When it comes to employment, wrongdoings or misconduct are not only limited to the employees of the company. Sometimes, even the employers themselves make violations that are far greater than those committed by the employees. However, since these people are in higher positions, their misconducts are often overlooked, making them believe that they can get away with it simply because of their authority.

There are some conditions that should be met to know whether a violation is a misconduct or not, since a violation by itself is not misconduct.

  • The rule violated is sensible.

  • The employer is aware that his actions go against the rule.

  • The violation is wrong and done deliberately.

But employees have the right to inform the appropriate people about employer misconduct, especially if they broke a state or federal law that may cause harm to the other employees and to the status of the company. Before an employee notifies his supervisor about the misconduct, there are some steps he should take.

  • If the misconduct is considered an illegal activity, the employee should bring the matter to the supervisor's superior. Otherwise, give the employer an initial verbal warning. If the same violation occurs, give him a final written warning. Remember to document everything that was discussed in both instances of warning.

  • It will be better for the employee to have a witness to his every move and whereabouts. Be with the company of fellow employees; inform them about the misconduct if necessary. A similar instance may even come up from others.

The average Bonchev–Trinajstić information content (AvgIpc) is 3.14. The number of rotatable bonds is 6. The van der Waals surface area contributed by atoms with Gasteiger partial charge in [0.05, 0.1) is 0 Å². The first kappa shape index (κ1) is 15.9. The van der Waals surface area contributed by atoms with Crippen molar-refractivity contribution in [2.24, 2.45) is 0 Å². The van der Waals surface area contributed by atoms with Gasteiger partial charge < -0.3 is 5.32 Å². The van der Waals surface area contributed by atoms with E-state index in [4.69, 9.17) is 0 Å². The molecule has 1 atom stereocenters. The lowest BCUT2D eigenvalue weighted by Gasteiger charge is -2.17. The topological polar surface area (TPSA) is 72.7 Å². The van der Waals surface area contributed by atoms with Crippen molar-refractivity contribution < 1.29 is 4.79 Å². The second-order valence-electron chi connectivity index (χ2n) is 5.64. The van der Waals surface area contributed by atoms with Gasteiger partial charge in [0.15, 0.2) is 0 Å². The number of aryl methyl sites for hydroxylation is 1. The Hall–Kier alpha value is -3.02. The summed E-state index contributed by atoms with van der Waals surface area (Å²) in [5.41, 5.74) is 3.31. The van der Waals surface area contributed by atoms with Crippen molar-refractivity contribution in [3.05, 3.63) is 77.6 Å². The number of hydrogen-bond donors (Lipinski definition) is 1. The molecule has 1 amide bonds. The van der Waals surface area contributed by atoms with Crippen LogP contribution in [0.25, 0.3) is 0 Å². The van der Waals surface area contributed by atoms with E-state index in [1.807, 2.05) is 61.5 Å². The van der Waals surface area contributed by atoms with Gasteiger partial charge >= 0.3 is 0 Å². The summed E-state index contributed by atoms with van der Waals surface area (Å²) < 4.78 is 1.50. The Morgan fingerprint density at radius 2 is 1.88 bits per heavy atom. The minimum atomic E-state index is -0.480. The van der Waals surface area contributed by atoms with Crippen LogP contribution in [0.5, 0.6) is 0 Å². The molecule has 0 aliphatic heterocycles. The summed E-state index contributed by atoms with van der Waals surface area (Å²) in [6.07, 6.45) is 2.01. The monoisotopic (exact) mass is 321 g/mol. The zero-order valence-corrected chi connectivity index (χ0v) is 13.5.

• The final step is to take the matter to the superiors, since they will be the ones to decide on the punishment if ever the misconduct was proven true.

In reporting employer misconduct, it is important to put in detail everything that happened: the misconduct, the warnings, and the rumors about similar misconducts witnessed by other employees.

This action from the employee often causes retaliation from the employer. However, this is not tolerable under the law. Employers cannot retaliate or take disciplinary actions toward the employee like:

  • Removing or suspending the employee

  • Withholding or reducing his salary or benefits

  • Reassigning or transferring without prior notice and permission

  • Denying a much-deserved promotion

If the employee thinks his employer is guilty of retaliation, he may file charges against the employer. If the employer gets convicted, he may be imprisoned for maximum of 10 years or slapped with a $50,000 fine.